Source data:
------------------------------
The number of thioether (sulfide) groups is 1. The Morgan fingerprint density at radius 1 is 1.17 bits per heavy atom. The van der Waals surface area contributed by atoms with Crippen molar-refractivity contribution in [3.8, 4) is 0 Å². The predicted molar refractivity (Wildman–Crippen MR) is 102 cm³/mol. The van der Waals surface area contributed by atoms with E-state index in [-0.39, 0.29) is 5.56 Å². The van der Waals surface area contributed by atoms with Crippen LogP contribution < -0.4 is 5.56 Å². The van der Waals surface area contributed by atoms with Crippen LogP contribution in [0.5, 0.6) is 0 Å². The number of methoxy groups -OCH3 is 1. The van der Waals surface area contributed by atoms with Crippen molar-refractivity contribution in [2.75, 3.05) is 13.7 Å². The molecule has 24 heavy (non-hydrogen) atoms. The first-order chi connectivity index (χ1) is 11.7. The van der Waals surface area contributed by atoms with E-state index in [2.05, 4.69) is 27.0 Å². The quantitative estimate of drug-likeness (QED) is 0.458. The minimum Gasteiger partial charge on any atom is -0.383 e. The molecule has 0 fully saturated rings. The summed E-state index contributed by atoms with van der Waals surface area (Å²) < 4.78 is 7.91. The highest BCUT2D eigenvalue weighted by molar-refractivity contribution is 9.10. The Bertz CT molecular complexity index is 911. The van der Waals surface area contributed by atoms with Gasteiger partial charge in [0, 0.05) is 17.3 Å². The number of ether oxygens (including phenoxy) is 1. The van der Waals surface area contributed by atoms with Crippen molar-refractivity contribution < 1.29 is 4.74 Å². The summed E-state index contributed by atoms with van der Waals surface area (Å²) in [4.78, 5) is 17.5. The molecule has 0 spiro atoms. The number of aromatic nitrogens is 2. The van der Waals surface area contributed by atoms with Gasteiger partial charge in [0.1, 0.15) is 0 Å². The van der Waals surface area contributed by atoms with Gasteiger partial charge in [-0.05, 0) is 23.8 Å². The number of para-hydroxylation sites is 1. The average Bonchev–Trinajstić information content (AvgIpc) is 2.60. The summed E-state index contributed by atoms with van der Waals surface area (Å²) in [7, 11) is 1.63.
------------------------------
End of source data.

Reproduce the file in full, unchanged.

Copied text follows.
The number of thioether (sulfide) groups is 1. The Morgan fingerprint density at radius 1 is 1.17 bits per heavy atom. The van der Waals surface area contributed by atoms with Crippen molar-refractivity contribution in [3.8, 4) is 0 Å². The predicted molar refractivity (Wildman–Crippen MR) is 102 cm³/mol. The van der Waals surface area contributed by atoms with E-state index in [-0.39, 0.29) is 5.56 Å². The van der Waals surface area contributed by atoms with Crippen LogP contribution < -0.4 is 5.56 Å². The van der Waals surface area contributed by atoms with Crippen LogP contribution in [0.5, 0.6) is 0 Å². The number of methoxy groups -OCH3 is 1. The van der Waals surface area contributed by atoms with Crippen molar-refractivity contribution in [2.75, 3.05) is 13.7 Å². The molecule has 24 heavy (non-hydrogen) atoms. The first-order chi connectivity index (χ1) is 11.7. The van der Waals surface area contributed by atoms with E-state index in [2.05, 4.69) is 27.0 Å². The quantitative estimate of drug-likeness (QED) is 0.458. The minimum Gasteiger partial charge on any atom is -0.383 e. The molecule has 0 fully saturated rings. The summed E-state index contributed by atoms with van der Waals surface area (Å²) < 4.78 is 7.91. The highest BCUT2D eigenvalue weighted by molar-refractivity contribution is 9.10. The Bertz CT molecular complexity index is 911. The van der Waals surface area contributed by atoms with Gasteiger partial charge in [0, 0.05) is 17.3 Å². The number of ether oxygens (including phenoxy) is 1. The van der Waals surface area contributed by atoms with Crippen molar-refractivity contribution < 1.29 is 4.74 Å². The summed E-state index contributed by atoms with van der Waals surface area (Å²) in [4.78, 5) is 17.5. The molecule has 0 spiro atoms. The number of aromatic nitrogens is 2. The van der Waals surface area contributed by atoms with Gasteiger partial charge in [0.1, 0.15) is 0 Å². The van der Waals surface area contributed by atoms with Gasteiger partial charge in [-0.05, 0) is 23.8 Å². The number of para-hydroxylation sites is 1. The average Bonchev–Trinajstić information content (AvgIpc) is 2.60. The summed E-state index contributed by atoms with van der Waals surface area (Å²) in [7, 11) is 1.63.